Vietnam’s fourth highest mountain peak, Bach Moc Luong Tu

Towering mountain peaks appeared before me as I held tightly onto rocky aiguilles before taking my next step. Bach Moc Luong Tu is a perfect venture for adventurers.

Finally, after a difficult trek and heaps of effort I reached the top of Bach Moc Luong Tu, gripping the peak with my bare hands. For the first time in my life, I was drained of energy from a mountain climb but also faced with a sublime panoramic view of the Vietnamese border.

Bach Moc Luong Tu, 3,046 m high, is Vietnam's fourth highest mountain peak, after Fansipan, Putaleng and Pusilung, all in northern Vietnam. The mountain, locally called Ky Quan San after the ethnic village at its base, lies between the northwestern provinces of Lai Chau and Lao Cai.

There are two ways to conquer Bach Moc Luong Tu. The first route departs from Sang Ma Sao Ward of Bat Xat District in Lao Cai Province whilst the second starts at Sin Sui Ho Ward of Phong Tho District in Lai Chau Province.

The former is recommended and preferred since the route via Lai Chau Province passes by Chinese territory and requires a special border pass. When visiting Bach Moc Luong Tu, most hikers opt for the first trail from Sang Ma Sao Ward to avoid the additional paperwork.

Our sherpa during the hike was A Tru, a H'mong local from Sang Ma Sao Village. A Tru has over seven years of experience and knowledge in guiding travelers to northern mountains like Bach Moc Luong Tu, Nhiu Co San, Cu Nhu San, Pa Vi, Lao Than, Ta Lien Son, Putaleng, and Ngu Chi Son. Therefore, he knew his way around Bach Moc Luong Tu like the back of his hand.

That morning I woke up early in Y Ty Commune then walked to Sang Ma Sao Village in Muong Hum Commune. The route was fairly easy. At 8 a.m., I arrived at A Tru’s house and waited for the rest of my crew to arrive.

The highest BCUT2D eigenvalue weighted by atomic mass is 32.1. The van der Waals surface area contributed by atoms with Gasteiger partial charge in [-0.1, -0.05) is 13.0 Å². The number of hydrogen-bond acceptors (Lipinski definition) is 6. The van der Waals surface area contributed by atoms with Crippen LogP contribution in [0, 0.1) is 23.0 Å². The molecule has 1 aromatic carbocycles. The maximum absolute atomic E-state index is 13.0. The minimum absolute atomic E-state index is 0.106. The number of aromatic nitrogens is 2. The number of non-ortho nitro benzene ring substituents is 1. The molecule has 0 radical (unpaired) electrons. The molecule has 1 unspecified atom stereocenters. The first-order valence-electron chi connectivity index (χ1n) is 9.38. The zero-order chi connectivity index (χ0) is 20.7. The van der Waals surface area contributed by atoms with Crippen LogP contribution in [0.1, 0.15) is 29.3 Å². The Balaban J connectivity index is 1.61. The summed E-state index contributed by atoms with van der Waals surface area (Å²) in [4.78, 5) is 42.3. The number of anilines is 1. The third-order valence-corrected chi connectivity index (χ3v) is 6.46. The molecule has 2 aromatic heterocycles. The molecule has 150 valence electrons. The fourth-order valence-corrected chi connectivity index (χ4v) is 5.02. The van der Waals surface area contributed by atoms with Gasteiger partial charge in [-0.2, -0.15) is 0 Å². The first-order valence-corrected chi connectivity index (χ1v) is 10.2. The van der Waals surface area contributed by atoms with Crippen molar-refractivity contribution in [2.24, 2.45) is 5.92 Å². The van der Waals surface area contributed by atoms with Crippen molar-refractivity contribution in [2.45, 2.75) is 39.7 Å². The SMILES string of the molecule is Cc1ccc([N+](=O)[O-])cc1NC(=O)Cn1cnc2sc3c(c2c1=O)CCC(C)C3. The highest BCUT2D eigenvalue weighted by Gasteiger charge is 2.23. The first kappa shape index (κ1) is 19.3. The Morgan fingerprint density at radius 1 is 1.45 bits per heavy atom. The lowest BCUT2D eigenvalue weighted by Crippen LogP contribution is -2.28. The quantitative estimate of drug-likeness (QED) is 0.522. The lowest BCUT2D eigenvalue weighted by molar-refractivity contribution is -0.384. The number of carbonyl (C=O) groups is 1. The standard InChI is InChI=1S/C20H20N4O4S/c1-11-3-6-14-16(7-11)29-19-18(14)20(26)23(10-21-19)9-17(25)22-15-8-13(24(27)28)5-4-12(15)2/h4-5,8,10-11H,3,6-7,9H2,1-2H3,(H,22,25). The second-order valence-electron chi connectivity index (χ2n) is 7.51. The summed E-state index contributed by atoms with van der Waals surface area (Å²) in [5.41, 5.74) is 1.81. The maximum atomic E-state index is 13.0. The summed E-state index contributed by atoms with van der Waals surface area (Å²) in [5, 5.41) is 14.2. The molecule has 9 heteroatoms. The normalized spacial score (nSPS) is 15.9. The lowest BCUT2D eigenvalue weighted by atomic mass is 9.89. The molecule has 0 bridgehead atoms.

At 10 a.m., we began our journey to Bach Moc Luong Tu. Already, the first steps seemed steep and hard. From Ky Quan San Village, we made our way up the winding and rocky slope, which proved very tricky to climb. As we neared to the top, we encountered an emerald staircase of rice terraces draped over surrounding hills, dotted with H'mong clay houses basking in smoke. The dreamy view seemed to compensate for the laborious climb.

There were eight of us, plus two porters who carried our gear. One led the crew and the other monitored our progress from the rear. Engaged, I followed in leader A De’s footsteps.

As we continued the journey up the mountain, our view was no longer of rice fields but of fresh cardamom gardens. Since cardamom was in season, locals were busy picking cardamom pods wherever we looked. Not only is it a northern specialty used in many dishes, but also a key ingredient in curing a stomachache or other illnesses.

Under the blazing sun, we moved towards a majestic forest that gradually loomed larger. The forest was wild and dense with bushy vines strung between trees. The wind swept through narrow spaces in between trees, making a rustling sound reminiscent of some kind of a monster lurking in the shadows. At that moment, I was scared. The dark and thick forest made me feel like it held the power to hypnotize and disorient me if I were found alone.

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